Bruce Morrison » Revolution and Nationalism, 1900–1939

Revolution and Nationalism, 1900–1939

Political upheavals lead to the formation of a totalitarian state in Russia, civil war in China, and limited self-rule in India.

 

Section 1: Revolutions in Russia

Section 2: CASE STUDY: Totalitarianism

Section 3: Imperial China Collapses

Section 4: Nationalism in India and Southwest Asia

 

Section 1: Revolutions in Russia

Long-term social unrest in Russia explodes in revolution, and ushers in the first Communist government.

 

Czars Resist Change

 

End to Reform

  • In 1881, Alexander III becomes czar, ends reforms
  • Institutesautocratic rule, suppressing all opposition, dissent

 

Czars Continue Autocratic Rule

  • Governmentcensorswritten criticism; secret police monitor schools
  • Non-Russians living inRussiaare treated harshly
  • Jews become target of government-backedpogroms(mob violence)
  • In 1894, Nicholas II becomes czar, continues autocratic ways

 

RussiaIndustrializes

 

Rapid Industrialization

  • Number of factories doubles between 1863 and 1900;Russiastill lags
  • In late 1800s, new plan boosts steel production; major railway begins

 

The Revolutionary Movement Grows

  • Industrialization breeds discontent over working conditions, wages
  • Growing popularity of Marxist idea that theproletariat(workers) will rule
  • Bolsheviks—Marxists who favor revolution by a small committed group
  • Lenin—Bolshevik leader—an excellent organizer, inspiring leader

 

Crises at Home and Abroad

 

The Russo-Japanese War

  • Defeat in Russo-Japanese War of early 1900s causes unrest inRussia

 

Bloody Sunday: The Revolution of 1905

  • In 1905, 200,000 workers march on czar’s palace to demand reforms
  • Army fires into the crowd, killing many
  • Massacre leads to widespread unrest; Nicholas forced to make reforms
  • TheDuma,Russia’s first parliament, meets in 1906
  • Czar unwilling to share power; dissolves Duma after only 10 weeks

 

World War I: The Final Blow

  • Heavy losses in World War I reveal government’s weakness
  • Nicholas goes to war front; Czarina Alexandra runs government
  • Czarina falls under the influence ofRasputin—mysterious “holy man”
  • Nobles fear Rasputin’s influence, murder him
  • Army losing effectiveness; people at home hungry and unhappy

 

The March Revolution

 

First Steps

  • In March 1917, strikes expand; soldiers refuse to fire on workers

 

The Czar Steps Down

  • March Revolution—protests become uprising; Nicholas abdicates throne
  • Duma establishes provisional, or temporary, government
  • Soviets—committees of Socialist revolutionaries—control many cities

 

Lenin Returns to Russia

  • In April 1917, Germans aid Lenin in returning from exile toRussia

 

The Bolshevik Revolution

 

The Provisional Government Topples

  • In November 1917, workers take control of the government

 

Bolsheviks in Power

  • Lenin gives land to peasants, puts workers in control of factories
  • Bolsheviks sign treaty withGermany;Russia out of World War I

 

Civil War Rages in Russia

  • Civil War between Bolsheviks’ Red Army and loosely allied White Army
  • Red Army wins three-year war that leaves 14 million dead

 

Comparing World Revolutions

  • Russian, French Revolutions similar—both attempt to remake society

 

Lenin Restores Order

 

New Economic Policy

  • In March 1921, Lenin launchesNew Economic Policy; has some capitalism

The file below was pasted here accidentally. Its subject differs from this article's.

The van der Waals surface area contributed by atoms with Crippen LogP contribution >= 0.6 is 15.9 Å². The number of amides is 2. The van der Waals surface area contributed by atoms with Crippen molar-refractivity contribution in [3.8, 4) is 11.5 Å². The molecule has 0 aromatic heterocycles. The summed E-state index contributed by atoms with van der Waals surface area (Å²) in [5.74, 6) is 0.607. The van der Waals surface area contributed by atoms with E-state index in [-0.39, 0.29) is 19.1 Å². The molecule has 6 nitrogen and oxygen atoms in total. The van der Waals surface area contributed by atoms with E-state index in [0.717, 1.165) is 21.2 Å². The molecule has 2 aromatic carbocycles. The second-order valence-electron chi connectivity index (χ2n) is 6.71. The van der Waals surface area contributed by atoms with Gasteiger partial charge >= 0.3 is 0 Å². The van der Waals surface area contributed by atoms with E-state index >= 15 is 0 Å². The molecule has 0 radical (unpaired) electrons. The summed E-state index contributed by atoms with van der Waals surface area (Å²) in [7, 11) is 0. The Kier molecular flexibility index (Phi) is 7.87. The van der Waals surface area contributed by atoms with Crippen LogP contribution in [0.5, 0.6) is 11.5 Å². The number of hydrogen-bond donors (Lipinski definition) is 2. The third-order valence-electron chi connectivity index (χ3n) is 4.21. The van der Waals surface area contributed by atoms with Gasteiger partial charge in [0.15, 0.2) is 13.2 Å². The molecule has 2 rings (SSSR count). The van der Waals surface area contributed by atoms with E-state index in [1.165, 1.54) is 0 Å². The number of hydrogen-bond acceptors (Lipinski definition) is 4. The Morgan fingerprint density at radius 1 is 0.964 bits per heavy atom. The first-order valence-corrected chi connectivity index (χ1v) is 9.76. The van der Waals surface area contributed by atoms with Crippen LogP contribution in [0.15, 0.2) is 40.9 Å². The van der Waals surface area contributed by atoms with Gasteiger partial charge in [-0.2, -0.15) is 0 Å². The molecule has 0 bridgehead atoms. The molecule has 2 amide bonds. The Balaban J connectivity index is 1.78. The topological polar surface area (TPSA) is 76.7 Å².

• NEP and peace restore economy shattered by war, revolution
  • By 1928,Russia’s farms, factories are productive again

 

Political Reforms

  • Lenin creates self-governing republics under national government
  • In 1922, country renamed Union of Soviet Socialist Republics (U.S.S.R.)
  • Communist Party—new name taken by Bolsheviks from writings of Marx

 

Stalin Becomes Dictator

 

A New Leader

  • Trotsky and Stalin compete to replace Lenin when he dies
  • Joseph Stalin—cold, hard Communist Party general secretary in 1922
  • Stalin gains power from 1922 to 1927
  • Lenin dies in 1924
  • Stalin gains complete control in 1928; Trotsky forced into exile

 

Section 2: Totalitarianism

CASE STUDY: Stalinist Russia  - After Lenin dies, Stalin seizes power and transforms the Soviet Unioninto a totalitarian state.

 

A Government of Total Control

 

Total, Centralized State Control

  • Totalitarianism—government that dominates every aspect of life
  • Totalitarian leader often dynamic, persuasive

 

Police Terror

  • Government uses police to spy on, intimidate people

 

Indoctrination

  • Government shapes people’s minds through slanted education

 

Propaganda and Censorship

  • Government controls all mass media, crushes opposing views

 

Religious or Ethnic Persecution

  • Leaders brand religious, ethnic minorities “enemies of the state”

 

Stalin Builds a Totalitarian State

 

Police State

  • Stalin’s police attack opponents with public force, secret actions
  • Great Purge—terror campaign against Stalin’s perceived enemies
  • By the end of 1938, Stalin in complete control; 8–13 million dead

 

Russian Propaganda and Censorship

  • Government controls newspapers, radio, movies
  • Artists censored, controlled; work harnessed to glorify the Party

 

Education and Indoctrination

  • Government controls all education, from early grades to college
  • Children learn the virtues of the Communist Party
  • Teachers, students who challenge the Party are punished

 

Religious Persecution

  • Government attacks Russian Orthodox Church
  • Magnificent churches, synagogues destroyed; religious leaders killed
  • People lose all personal rights, freedoms

 

Stalin Seizes Control of the Economy

 

New Economic System

  • Command economy—government makes all economic decisions

 

An Industrial Revolution

  • Five-Year Plans—Stalin’s plans for developing the economy
  • Result: large growth in industrial power; shortage of consumer goods